155543_6c7bc.jpg 155543_6c7bc.jpg


CAS Registry Number (CASRN):

8002-74-2 ,

Units of original limits:

mg/m3 ,

Conc dep:

Y ,


Paraffin ,


CnH۲n+۲ ,

CAS Registry Number (CASRN):

8002-74-2 ,

SAX Number:

PAH750 ,

Units of original limits:

mg/m3 ,

Conc dep:

Y ,


2 ,

state at 25 °C:

varies ,


Paraffin wax

Paraffin wax is a white or colorless soft solid derivable from petroleum, coal or oil shale that consists of a mixture of hydrocarbon molecules containing between twenty and forty carbon atoms. It is solid at room temperature and begins to melt above approximately 37 °C (99 °F);[1] its boiling point is >370 °C (698 °F).[2]Common applications for paraffin wax include lubrication, electrical insulation, and candles. [3] It is distinct from kerosene, another petroleum product that is sometimes called paraffin.

Paraffin candles are odorless, and bluish-white in color. Paraffin wax was first created in the 1850s, and marked a major advancement in candle making technology, as it burned more cleanly and reliably than tallow candles, and was cheaper to produce. [4]

In chemistry, paraffin is used synonymously with alkane, indicating hydrocarbons with the general formula CnH2n+2. The name is derived from Latin parum ("barely") + affinis, meaning "lacking affinity" or "lacking reactivity", referring to paraffin's unreactive nature.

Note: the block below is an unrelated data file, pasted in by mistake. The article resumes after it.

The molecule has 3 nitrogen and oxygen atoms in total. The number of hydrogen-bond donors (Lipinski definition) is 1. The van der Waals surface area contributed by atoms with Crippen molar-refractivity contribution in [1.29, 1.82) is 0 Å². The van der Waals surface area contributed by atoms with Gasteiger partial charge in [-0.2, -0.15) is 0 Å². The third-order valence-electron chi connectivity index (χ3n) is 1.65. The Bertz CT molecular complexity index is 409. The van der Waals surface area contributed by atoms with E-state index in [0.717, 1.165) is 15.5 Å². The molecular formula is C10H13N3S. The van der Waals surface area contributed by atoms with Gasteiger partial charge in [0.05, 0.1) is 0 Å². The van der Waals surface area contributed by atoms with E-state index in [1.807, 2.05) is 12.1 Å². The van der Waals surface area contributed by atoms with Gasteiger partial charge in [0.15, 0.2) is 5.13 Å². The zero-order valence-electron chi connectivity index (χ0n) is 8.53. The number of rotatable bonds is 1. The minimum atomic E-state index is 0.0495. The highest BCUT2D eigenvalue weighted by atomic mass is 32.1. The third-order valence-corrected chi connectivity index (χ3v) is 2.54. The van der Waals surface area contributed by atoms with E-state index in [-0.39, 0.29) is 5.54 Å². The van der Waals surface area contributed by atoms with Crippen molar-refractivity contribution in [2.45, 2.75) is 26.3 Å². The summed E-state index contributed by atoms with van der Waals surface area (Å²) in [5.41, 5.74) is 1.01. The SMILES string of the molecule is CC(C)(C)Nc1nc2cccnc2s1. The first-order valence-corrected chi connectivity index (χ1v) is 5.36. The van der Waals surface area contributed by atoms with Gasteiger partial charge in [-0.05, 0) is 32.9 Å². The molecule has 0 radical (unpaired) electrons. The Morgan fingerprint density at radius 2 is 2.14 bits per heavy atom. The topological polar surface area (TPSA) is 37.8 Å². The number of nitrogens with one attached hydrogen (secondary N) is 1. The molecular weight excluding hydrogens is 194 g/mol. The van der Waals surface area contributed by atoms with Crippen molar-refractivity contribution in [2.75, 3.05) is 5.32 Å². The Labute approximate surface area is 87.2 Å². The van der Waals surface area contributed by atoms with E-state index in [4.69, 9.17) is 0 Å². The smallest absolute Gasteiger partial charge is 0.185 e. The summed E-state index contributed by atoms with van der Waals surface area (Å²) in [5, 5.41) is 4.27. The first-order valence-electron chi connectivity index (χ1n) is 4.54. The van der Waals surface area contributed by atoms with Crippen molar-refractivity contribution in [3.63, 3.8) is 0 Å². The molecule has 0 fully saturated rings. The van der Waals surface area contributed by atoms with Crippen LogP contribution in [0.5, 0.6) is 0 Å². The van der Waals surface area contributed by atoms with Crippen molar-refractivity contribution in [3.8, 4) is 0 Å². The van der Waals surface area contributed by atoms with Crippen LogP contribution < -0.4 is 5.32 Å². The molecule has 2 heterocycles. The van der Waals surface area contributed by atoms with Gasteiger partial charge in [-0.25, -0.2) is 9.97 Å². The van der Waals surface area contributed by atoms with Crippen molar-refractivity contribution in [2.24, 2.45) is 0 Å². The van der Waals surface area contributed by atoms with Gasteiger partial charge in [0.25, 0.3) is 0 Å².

Paraffin wax is mostly found as a white, odorless, tasteless, waxy solid, with a typical melting point between about 46 and 68 °C (115 and 154 °F),[6] and a density of around 900 kg/m3.[7] It is insoluble in water, but soluble in ether, benzene, and certain esters. Paraffin is unaffected by most common chemical reagents but burns readily.[8] Its heat of combustion is 42 kJ/g.


Paraffin wax was first created in the 1850s when chemists first developed the means to efficiently separate and refine the waxy substances naturally occurring in petroleum. Paraffin represented a major advance in the candle making industry because it burned more cleanly and reliably, and was cheaper to manufacture than any other candle fuel. Paraffin wax initially suffered from having a low melting point, however, a shortcoming later remedied by the addition of harder stearic acid. The production of paraffin wax enjoyed a boom in the early 20th century as a result of the growth of the meatpacking and oil industries, which created paraffin and stearic acid as byproducts.[17]

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